Isn’t School Out Yet?

Kage Baker loved summer vacation. After 12 years of schooling, that break over the hot months was ingrained in her; she was also a creature of ferocious habit, and anything that imprinted over 12 years was never going to leave her system.It was the pivot of her personal year – around her birthday you started having the days free, and they stayed yours until the myrtle trees bloomed in September.

That was the way it was supposed to be. There was no firmer proponent of “the way it ought to be” than Kage Baker. Ever. Faith may move mountains, but simple stubborn habit can alter space-time continuae.

This was not, however, some hippie attempt to drop out. Kage was always willing to work. She just didn’t want a job that would make her work through the summers. And if she had been able to maintain her household by office work that let her work at home from June through September, she might never have bothered to try writing for a  living. But it became obvious over the years that the only way to get those golden days of freedom back was not to have a conventional job at all.

Throughout her 20’s, Kage tried very, very hard to make her living with her art. We spent weekends at art shows and street festivals; she took itinerant lettering and illustration work; she painted signs and glass frescoes and nursery walls. (Remember the demon bunnies in the nursery from House of the Stag? She always wanted to paint those …) She almost succeeded. Which is not a bad track record, in the arts. Eventually, though, even she had to admit she needed a regular paycheck, and so she entered the Pink Collar Ghetto.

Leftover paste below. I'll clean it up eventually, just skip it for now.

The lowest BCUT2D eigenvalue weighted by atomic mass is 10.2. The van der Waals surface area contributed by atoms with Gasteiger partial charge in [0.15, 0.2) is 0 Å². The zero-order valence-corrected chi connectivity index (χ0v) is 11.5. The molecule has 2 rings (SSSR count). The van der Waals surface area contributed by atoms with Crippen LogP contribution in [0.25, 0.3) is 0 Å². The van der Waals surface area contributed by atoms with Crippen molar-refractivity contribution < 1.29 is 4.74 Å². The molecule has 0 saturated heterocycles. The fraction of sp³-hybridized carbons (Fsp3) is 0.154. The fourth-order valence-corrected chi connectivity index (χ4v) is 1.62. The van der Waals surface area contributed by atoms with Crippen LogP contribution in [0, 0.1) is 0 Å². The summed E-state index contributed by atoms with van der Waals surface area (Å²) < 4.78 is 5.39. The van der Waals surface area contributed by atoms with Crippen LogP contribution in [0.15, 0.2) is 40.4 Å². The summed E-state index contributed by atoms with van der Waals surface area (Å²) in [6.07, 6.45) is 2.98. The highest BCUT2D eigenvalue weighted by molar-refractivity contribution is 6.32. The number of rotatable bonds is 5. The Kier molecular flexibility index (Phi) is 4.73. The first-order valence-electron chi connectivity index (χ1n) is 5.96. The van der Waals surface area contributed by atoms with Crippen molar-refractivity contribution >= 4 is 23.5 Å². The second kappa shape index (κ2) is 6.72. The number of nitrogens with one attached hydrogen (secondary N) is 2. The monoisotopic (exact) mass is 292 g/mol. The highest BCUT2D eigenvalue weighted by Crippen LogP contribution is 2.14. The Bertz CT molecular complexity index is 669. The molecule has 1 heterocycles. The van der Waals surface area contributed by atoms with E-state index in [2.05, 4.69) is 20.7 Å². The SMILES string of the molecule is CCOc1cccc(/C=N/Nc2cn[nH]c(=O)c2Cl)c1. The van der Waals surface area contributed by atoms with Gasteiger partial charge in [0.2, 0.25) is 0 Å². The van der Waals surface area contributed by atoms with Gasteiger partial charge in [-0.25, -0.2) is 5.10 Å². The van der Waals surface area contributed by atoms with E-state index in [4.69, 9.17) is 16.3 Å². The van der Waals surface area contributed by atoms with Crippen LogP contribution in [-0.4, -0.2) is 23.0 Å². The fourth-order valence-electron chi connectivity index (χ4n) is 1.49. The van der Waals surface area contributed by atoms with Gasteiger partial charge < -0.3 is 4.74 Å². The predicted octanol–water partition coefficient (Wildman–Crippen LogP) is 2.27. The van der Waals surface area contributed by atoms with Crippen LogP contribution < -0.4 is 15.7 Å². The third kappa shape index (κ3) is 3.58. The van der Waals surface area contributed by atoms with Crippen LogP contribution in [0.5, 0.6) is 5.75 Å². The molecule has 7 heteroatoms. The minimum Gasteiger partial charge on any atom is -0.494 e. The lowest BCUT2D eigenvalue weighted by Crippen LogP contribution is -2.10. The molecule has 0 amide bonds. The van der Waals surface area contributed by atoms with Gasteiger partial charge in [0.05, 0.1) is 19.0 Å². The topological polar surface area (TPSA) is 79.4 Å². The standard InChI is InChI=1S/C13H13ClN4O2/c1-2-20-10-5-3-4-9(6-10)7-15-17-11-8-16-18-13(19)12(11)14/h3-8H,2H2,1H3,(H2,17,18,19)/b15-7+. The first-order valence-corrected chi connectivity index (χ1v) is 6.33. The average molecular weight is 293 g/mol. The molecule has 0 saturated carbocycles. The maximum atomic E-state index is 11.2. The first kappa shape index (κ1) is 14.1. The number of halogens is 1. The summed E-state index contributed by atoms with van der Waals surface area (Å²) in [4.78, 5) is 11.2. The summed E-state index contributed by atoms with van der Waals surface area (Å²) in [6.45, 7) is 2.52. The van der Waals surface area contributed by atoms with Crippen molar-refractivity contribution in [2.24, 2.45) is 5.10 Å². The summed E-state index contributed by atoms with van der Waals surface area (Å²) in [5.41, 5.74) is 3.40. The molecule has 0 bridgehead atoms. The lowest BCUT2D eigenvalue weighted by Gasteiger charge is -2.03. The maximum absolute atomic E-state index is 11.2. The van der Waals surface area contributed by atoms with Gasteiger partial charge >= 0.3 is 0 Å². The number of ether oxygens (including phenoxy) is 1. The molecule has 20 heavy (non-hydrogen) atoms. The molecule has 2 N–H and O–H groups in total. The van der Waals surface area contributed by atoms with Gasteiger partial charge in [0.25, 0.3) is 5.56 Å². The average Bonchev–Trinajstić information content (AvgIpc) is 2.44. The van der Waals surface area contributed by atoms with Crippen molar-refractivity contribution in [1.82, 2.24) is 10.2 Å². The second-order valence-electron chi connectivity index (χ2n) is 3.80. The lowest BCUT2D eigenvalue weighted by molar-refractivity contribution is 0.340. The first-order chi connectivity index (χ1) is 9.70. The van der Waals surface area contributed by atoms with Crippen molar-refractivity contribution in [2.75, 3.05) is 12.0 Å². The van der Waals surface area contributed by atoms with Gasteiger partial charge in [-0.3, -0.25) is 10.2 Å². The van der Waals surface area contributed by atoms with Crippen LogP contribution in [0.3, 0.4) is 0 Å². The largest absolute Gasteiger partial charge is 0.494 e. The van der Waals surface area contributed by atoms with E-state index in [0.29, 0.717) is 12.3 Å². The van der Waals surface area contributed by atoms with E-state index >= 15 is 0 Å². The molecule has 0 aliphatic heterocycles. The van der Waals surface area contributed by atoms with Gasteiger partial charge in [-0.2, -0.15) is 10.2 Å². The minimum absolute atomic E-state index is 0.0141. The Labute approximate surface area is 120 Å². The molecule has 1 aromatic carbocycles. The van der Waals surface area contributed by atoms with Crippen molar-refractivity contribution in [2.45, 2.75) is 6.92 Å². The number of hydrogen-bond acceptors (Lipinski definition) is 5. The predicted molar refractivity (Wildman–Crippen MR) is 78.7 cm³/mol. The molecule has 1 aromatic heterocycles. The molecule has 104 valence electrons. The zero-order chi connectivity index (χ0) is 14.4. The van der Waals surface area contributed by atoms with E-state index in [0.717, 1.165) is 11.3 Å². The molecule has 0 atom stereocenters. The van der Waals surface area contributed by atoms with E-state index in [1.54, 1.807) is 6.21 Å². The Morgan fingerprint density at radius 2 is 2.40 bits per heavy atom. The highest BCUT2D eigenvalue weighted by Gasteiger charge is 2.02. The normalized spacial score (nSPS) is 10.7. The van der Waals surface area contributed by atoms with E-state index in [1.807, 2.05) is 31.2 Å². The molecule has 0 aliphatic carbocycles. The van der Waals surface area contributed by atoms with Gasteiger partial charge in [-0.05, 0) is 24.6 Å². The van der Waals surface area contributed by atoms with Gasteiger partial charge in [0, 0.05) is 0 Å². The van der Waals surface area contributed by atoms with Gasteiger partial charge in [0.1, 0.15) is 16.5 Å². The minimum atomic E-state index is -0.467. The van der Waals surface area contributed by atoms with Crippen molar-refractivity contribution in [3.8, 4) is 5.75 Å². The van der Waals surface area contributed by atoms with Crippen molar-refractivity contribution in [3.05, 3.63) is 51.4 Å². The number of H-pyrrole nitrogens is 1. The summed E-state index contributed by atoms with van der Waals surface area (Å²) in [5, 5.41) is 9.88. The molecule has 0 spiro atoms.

She was 27 when she got her first “real” job. A lifetime before that spent working 24/7 until a project was done (Sleep? Breaks? What are those? The first coat is dry; back to work!) had endowed her with a ferocious work ethic and inhuman powers of concentration. She was lauded by her employers; she got promotions and raises. And she hated every minute of it. Especially during the summer months …

She wrote constantly at home. She longed for summers to herself.

The American workplace folklore says that if you work hard, the natural rhythm of the economy will reward you. And so it was with Kage: she worked steadily for almost 20 years, then the economy collapsed and she was fired. She was “too qualified” to get another job, by which you may understand that her cinnamon hair was now liberally adulterated with sugar. Some reward? No, it was just what she needed. We moved to Pismo Beach, she finished a novel, and she found an agent.

We had found the Summer Lands, and Kage was free in them to do whatever she wanted.

The last 15 years of her life were, mostly, bliss. She wrote all the time; she stayed up late and got up when she pleased; she gardened when she wanted. And she took all summer off. From Memorial Day to Labor Day, she remained happily uncertain of what day of the week it was. Unless it was a Friday when we were driving to a Faire, and even then she didn’t much care.